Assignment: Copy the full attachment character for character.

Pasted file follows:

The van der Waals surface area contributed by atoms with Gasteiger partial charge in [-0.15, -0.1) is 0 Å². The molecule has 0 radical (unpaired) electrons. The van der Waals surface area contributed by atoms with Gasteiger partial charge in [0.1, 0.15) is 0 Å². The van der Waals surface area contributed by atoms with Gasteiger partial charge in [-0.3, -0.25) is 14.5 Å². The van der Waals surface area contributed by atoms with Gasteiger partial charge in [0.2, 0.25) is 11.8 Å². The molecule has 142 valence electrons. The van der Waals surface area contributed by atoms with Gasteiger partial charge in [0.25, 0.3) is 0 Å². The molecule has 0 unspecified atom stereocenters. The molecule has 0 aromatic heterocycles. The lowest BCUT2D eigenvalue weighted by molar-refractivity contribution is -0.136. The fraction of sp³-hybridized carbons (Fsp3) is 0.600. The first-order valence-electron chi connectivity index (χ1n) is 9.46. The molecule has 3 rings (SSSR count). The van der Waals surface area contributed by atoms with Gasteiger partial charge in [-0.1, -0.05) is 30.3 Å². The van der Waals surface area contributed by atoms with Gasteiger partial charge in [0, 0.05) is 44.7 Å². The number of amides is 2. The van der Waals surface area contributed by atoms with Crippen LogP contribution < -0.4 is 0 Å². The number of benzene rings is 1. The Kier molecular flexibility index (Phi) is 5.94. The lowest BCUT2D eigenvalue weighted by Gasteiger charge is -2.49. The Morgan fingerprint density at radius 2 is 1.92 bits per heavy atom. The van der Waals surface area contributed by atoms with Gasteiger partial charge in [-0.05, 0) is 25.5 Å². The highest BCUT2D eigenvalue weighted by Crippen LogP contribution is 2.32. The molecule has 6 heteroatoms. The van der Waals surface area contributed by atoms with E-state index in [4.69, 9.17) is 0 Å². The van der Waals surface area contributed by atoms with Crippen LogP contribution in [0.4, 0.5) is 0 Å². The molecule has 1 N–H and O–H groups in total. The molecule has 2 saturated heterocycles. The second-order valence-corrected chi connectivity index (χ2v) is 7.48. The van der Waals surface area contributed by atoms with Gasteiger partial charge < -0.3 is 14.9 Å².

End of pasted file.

The van der Waals surface area contributed by atoms with Gasteiger partial charge in [-0.15, -0.1) is 0 Å². The molecule has 0 radical (unpaired) electrons. The van der Waals surface area contributed by atoms with Gasteiger partial charge in [0.1, 0.15) is 0 Å². The van der Waals surface area contributed by atoms with Gasteiger partial charge in [-0.3, -0.25) is 14.5 Å². The van der Waals surface area contributed by atoms with Gasteiger partial charge in [0.2, 0.25) is 11.8 Å². The molecule has 142 valence electrons. The van der Waals surface area contributed by atoms with Gasteiger partial charge in [0.25, 0.3) is 0 Å². The molecule has 0 unspecified atom stereocenters. The molecule has 0 aromatic heterocycles. The lowest BCUT2D eigenvalue weighted by molar-refractivity contribution is -0.136. The fraction of sp³-hybridized carbons (Fsp3) is 0.600. The first-order valence-electron chi connectivity index (χ1n) is 9.46. The molecule has 3 rings (SSSR count). The van der Waals surface area contributed by atoms with Gasteiger partial charge in [-0.1, -0.05) is 30.3 Å². The van der Waals surface area contributed by atoms with Gasteiger partial charge in [0, 0.05) is 44.7 Å². The number of amides is 2. The van der Waals surface area contributed by atoms with Crippen LogP contribution < -0.4 is 0 Å². The number of benzene rings is 1. The Kier molecular flexibility index (Phi) is 5.94. The lowest BCUT2D eigenvalue weighted by Gasteiger charge is -2.49. The Morgan fingerprint density at radius 2 is 1.92 bits per heavy atom. The van der Waals surface area contributed by atoms with Gasteiger partial charge in [-0.05, 0) is 25.5 Å². The highest BCUT2D eigenvalue weighted by Crippen LogP contribution is 2.32. The molecule has 6 heteroatoms. The van der Waals surface area contributed by atoms with E-state index in [4.69, 9.17) is 0 Å². The van der Waals surface area contributed by atoms with Crippen LogP contribution in [0.4, 0.5) is 0 Å². The molecule has 1 N–H and O–H groups in total. The molecule has 2 saturated heterocycles. The second-order valence-corrected chi connectivity index (χ2v) is 7.48. The van der Waals surface area contributed by atoms with Gasteiger partial charge < -0.3 is 14.9 Å².